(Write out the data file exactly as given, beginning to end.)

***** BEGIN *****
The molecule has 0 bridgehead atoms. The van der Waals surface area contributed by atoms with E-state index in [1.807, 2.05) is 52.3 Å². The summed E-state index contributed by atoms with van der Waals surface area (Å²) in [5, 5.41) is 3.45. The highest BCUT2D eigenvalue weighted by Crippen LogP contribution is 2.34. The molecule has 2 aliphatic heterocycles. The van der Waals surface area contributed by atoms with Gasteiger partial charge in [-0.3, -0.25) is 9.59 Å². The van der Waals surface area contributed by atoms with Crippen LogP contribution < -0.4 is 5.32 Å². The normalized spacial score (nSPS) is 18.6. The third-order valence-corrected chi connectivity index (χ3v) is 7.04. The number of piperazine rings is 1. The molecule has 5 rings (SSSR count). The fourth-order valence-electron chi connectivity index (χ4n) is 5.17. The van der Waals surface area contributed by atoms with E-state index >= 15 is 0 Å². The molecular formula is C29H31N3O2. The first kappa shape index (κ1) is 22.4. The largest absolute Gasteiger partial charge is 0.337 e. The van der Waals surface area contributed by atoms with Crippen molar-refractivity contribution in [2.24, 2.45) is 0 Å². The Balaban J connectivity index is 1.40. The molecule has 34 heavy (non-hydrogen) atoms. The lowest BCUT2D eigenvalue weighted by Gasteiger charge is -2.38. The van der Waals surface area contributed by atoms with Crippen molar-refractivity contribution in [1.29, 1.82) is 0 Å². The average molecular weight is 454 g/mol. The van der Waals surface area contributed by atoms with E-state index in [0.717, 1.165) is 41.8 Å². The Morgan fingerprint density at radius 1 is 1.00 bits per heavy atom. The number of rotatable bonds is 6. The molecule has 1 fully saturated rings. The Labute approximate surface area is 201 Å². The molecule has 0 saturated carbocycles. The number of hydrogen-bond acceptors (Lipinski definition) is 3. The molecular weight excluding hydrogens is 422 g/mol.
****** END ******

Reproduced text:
The molecule has 0 bridgehead atoms. The van der Waals surface area contributed by atoms with E-state index in [1.807, 2.05) is 52.3 Å². The summed E-state index contributed by atoms with van der Waals surface area (Å²) in [5, 5.41) is 3.45. The highest BCUT2D eigenvalue weighted by Crippen LogP contribution is 2.34. The molecule has 2 aliphatic heterocycles. The van der Waals surface area contributed by atoms with Gasteiger partial charge in [-0.3, -0.25) is 9.59 Å². The van der Waals surface area contributed by atoms with Crippen LogP contribution < -0.4 is 5.32 Å². The normalized spacial score (nSPS) is 18.6. The third-order valence-corrected chi connectivity index (χ3v) is 7.04. The number of piperazine rings is 1. The molecule has 5 rings (SSSR count). The fourth-order valence-electron chi connectivity index (χ4n) is 5.17. The van der Waals surface area contributed by atoms with E-state index >= 15 is 0 Å². The molecular formula is C29H31N3O2. The first kappa shape index (κ1) is 22.4. The largest absolute Gasteiger partial charge is 0.337 e. The van der Waals surface area contributed by atoms with Crippen molar-refractivity contribution in [2.24, 2.45) is 0 Å². The Balaban J connectivity index is 1.40. The molecule has 34 heavy (non-hydrogen) atoms. The lowest BCUT2D eigenvalue weighted by Gasteiger charge is -2.38. The van der Waals surface area contributed by atoms with Crippen molar-refractivity contribution in [1.29, 1.82) is 0 Å². The average molecular weight is 454 g/mol. The van der Waals surface area contributed by atoms with E-state index in [0.717, 1.165) is 41.8 Å². The Morgan fingerprint density at radius 1 is 1.00 bits per heavy atom. The number of rotatable bonds is 6. The molecule has 1 fully saturated rings. The Labute approximate surface area is 201 Å². The molecule has 0 saturated carbocycles. The number of hydrogen-bond acceptors (Lipinski definition) is 3. The molecular weight excluding hydrogens is 422 g/mol.